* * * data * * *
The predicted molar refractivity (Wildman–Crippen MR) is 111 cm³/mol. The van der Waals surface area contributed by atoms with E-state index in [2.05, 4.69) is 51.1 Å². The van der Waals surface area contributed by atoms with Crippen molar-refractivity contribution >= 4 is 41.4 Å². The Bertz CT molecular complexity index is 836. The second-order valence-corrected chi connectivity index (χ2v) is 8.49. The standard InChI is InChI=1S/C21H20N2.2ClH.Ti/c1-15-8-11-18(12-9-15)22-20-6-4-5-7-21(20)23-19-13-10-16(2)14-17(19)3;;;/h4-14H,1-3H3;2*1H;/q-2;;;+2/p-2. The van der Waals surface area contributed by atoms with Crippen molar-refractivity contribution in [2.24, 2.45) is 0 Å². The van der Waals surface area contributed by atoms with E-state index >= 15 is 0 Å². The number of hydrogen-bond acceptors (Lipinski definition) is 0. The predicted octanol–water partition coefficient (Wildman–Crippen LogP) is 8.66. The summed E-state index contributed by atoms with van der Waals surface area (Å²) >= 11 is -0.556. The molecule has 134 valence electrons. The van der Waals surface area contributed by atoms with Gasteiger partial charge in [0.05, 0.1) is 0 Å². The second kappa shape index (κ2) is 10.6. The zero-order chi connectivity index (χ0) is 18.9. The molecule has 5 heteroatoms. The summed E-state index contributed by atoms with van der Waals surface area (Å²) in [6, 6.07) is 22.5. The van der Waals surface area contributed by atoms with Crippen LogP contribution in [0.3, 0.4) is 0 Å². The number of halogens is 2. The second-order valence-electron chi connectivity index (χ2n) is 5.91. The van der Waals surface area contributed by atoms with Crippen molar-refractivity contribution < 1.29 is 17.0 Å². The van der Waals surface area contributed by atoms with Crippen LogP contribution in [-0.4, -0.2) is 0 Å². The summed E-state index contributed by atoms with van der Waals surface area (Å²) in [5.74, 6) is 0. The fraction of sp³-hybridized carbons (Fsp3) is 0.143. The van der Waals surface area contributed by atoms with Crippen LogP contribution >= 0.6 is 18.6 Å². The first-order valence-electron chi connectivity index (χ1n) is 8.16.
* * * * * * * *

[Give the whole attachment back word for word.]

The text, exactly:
The predicted molar refractivity (Wildman–Crippen MR) is 111 cm³/mol. The van der Waals surface area contributed by atoms with E-state index in [2.05, 4.69) is 51.1 Å². The van der Waals surface area contributed by atoms with Crippen molar-refractivity contribution >= 4 is 41.4 Å². The Bertz CT molecular complexity index is 836. The second-order valence-corrected chi connectivity index (χ2v) is 8.49. The standard InChI is InChI=1S/C21H20N2.2ClH.Ti/c1-15-8-11-18(12-9-15)22-20-6-4-5-7-21(20)23-19-13-10-16(2)14-17(19)3;;;/h4-14H,1-3H3;2*1H;/q-2;;;+2/p-2. The van der Waals surface area contributed by atoms with Crippen molar-refractivity contribution in [2.24, 2.45) is 0 Å². The van der Waals surface area contributed by atoms with E-state index >= 15 is 0 Å². The number of hydrogen-bond acceptors (Lipinski definition) is 0. The predicted octanol–water partition coefficient (Wildman–Crippen LogP) is 8.66. The summed E-state index contributed by atoms with van der Waals surface area (Å²) >= 11 is -0.556. The molecule has 134 valence electrons. The van der Waals surface area contributed by atoms with Gasteiger partial charge in [0.05, 0.1) is 0 Å². The second kappa shape index (κ2) is 10.6. The zero-order chi connectivity index (χ0) is 18.9. The molecule has 5 heteroatoms. The summed E-state index contributed by atoms with van der Waals surface area (Å²) in [6, 6.07) is 22.5. The van der Waals surface area contributed by atoms with Crippen LogP contribution in [0.3, 0.4) is 0 Å². The number of halogens is 2. The second-order valence-electron chi connectivity index (χ2n) is 5.91. The van der Waals surface area contributed by atoms with Crippen molar-refractivity contribution < 1.29 is 17.0 Å². The van der Waals surface area contributed by atoms with Crippen LogP contribution in [-0.4, -0.2) is 0 Å². The summed E-state index contributed by atoms with van der Waals surface area (Å²) in [5.74, 6) is 0. The fraction of sp³-hybridized carbons (Fsp3) is 0.143. The van der Waals surface area contributed by atoms with Crippen LogP contribution >= 0.6 is 18.6 Å². The first-order valence-electron chi connectivity index (χ1n) is 8.16.